The only work of prose fiction ever written by Charlie Chaplin, a dark, nostalgic novella that was the root of his great film Limelight and which has languished in bits and pieces for over 60 years, has finally been made whole by Chaplin biographer David Robinson and is being shopped by Cineteca di Bologna, an Italian film restoration institute charged with digitizing the Chaplin archive for the film icon’s family.
Floodlights, as the 34,000-word book is titled, was completed in 1948 and then adapted into the 1952 autobiographical film Limelight. The book tells the story of an aging, alcoholic clown named Calvero, and the ballerina he saves from suicide. The film, in which Chaplin played Calvero and Claire Bloom the ballerina, was the final American movie Chaplin made before Attorney General James P. McGranery revoked his re-entry permit and stated that Chaplin would not be readmitted to the country unless he consented to an interview concerning his political views and moral behavior. In 1947 the FBI launched an official investigation into Chaplin’s purported Communist ties and he was later subpoenaed to appear (but was never called to testify) before the House Un-American Activities Committee (HUAC). Though he denied being a Communist (and instead described himself as a “peacemonger”), Chaplin could not defuse the attacks on his views and character. Representative John E. Rankin of Mississippi told Congress in June 1947: “His very life in Hollywood is detrimental to the moral fabric of America. [If he is deported] … his loathsome pictures can be kept from before the eyes of the American youth. He should be deported and gotten rid of at once.”
Chaplin decided he would have no more of “America’s insults and moral pomposity,” stating: “Whether I re-entered that unhappy country or not was of little consequence to me. I would like to have told them that the sooner I was rid of that hate-beleaguered atmosphere the better.” In 1953 he and his wife Oona (who renounced her U.S. citizenship and became a British citizen) moved permanently to the 37-acre estate Manoir de Ban overlooking Lake Geneva in Corsier-sur-Vevey, Switzerland.
A classic bit from Limelight with Chaplin and Buster Keaton. Limelight marked the two silent screen giants’ first film appearance together since 1922’s Seeing Stars short.
Floodlights, which Chaplin wrote in 1948, before the Limelight script, widens and deepens the story, giving an insight into the author’s state of mind at the time.
The novel was “pieced together” from handwritten notes and typed scripts and vignettes by David Robinson under the auspices of the Cineteca di Bologna. Cecilia Cenciarelli, co-director of the Cineteca’s Chaplin project, told The Hindu that the novella “has shadows. It’s the story of a comedian who has lost his public, by a comedian who at that time had lost his public, who was referred to in the press of the time as a ‘former comedian’, a ‘former successful film maker’” It is a prequel of sorts to the film, in that it fleshes out “why Calvero has nightmares, why he is so disenchanted with his career, with the public,” she said. “The book deals a little more with the relationship of the artist to his audience, with the meaning of art.” “I know I’m funny,” says Chaplin’s Calvero in the novella, “but the managers think I’m through … a has-been. God! It would be wonderful to make them eat their words. That’s what I hate about getting old—the contempt and indifference they show you. They think I’m useless . . . That’s why it would be wonderful to make a comeback! . . . I mean sensational! To rock them with laughter like I used to . . . to hear that roar go up . . . waves of laughter coming at you, lifting you off your feet . . . what a tonic! You want to laugh with them, but you hold back and laugh inside . . . God, there’s nothing like it! As much as I hate those lousy—I love to hear them laugh!” Chaplin was “going through a very bad time in America” when he wrote the novella, said Robinson. “He was a big target for J Edgar Hoover . . . which was effective to the extent that a great deal of middle America openly turned against him. This was a shock to him, who had been the best loved man in the world for 30 years.” These feelings, said Robinson, “works themselves out in the story of Calvero.”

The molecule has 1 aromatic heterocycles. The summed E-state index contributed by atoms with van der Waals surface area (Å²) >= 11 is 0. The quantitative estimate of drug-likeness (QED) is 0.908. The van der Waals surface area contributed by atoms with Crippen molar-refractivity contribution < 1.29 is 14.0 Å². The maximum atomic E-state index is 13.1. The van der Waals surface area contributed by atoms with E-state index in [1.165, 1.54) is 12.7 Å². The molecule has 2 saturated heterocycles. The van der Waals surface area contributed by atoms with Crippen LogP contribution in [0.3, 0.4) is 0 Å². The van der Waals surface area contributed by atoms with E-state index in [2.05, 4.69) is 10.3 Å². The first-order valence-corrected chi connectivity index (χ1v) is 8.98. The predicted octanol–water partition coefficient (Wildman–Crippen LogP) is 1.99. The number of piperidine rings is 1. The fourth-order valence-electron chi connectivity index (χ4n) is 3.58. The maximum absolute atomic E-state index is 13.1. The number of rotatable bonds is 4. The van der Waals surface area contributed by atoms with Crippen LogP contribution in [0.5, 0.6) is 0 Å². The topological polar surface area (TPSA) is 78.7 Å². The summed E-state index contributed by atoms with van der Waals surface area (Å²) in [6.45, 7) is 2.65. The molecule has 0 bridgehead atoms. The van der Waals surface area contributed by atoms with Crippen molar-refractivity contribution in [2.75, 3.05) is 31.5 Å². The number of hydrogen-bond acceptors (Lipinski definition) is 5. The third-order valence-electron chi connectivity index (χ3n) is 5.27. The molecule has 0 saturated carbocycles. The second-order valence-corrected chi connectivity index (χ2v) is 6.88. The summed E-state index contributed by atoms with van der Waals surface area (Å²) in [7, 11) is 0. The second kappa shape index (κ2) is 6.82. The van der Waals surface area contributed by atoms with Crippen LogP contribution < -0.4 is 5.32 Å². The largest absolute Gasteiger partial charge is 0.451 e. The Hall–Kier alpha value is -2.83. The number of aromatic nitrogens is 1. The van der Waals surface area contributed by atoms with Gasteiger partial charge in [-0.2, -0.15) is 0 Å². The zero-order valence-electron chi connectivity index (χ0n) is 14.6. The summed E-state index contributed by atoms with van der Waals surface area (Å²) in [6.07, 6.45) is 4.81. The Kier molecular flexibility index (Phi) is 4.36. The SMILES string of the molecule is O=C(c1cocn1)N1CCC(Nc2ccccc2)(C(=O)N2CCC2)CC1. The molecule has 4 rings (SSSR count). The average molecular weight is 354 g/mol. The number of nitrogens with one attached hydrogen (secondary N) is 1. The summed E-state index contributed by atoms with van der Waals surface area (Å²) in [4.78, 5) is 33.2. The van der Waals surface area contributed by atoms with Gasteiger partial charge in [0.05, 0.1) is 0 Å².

Footlights, complete with Robinson’s commentary and description of the story’s evolution, was launched last week by the Cineteca, with an event at the British Film Institute Southbank featuring Robinson and Bloom, to whom the book is dedicated. As of this writing, Footlights does not have a British or American publisher.
“It is astonishing that this man who went to school for six months in his life managed to become a writer,” Cenciarelli said. “The reason it has never been published before is because the family has been a little protective . . . but eventually they were convinced this would be a good thing to do.”
From Limelight, ‘The Spring Song’ scene with Claire Bloom as Thereza. Chaplin dedicated his Footlights novella to Bloom.
“He never meant it for publication,” said Robinson. “It was something absolutely private . . . He wrote it for himself.”
A spokesman for the Cineteca called Chaplin’s writing “vivid” and “idiosyncratic,” saying it moves “from the baldly colloquial to moments of rich imagery and Dickensian description.”
Footlights is illustrated with previously unpublished documents and photographs from the Chaplin archives.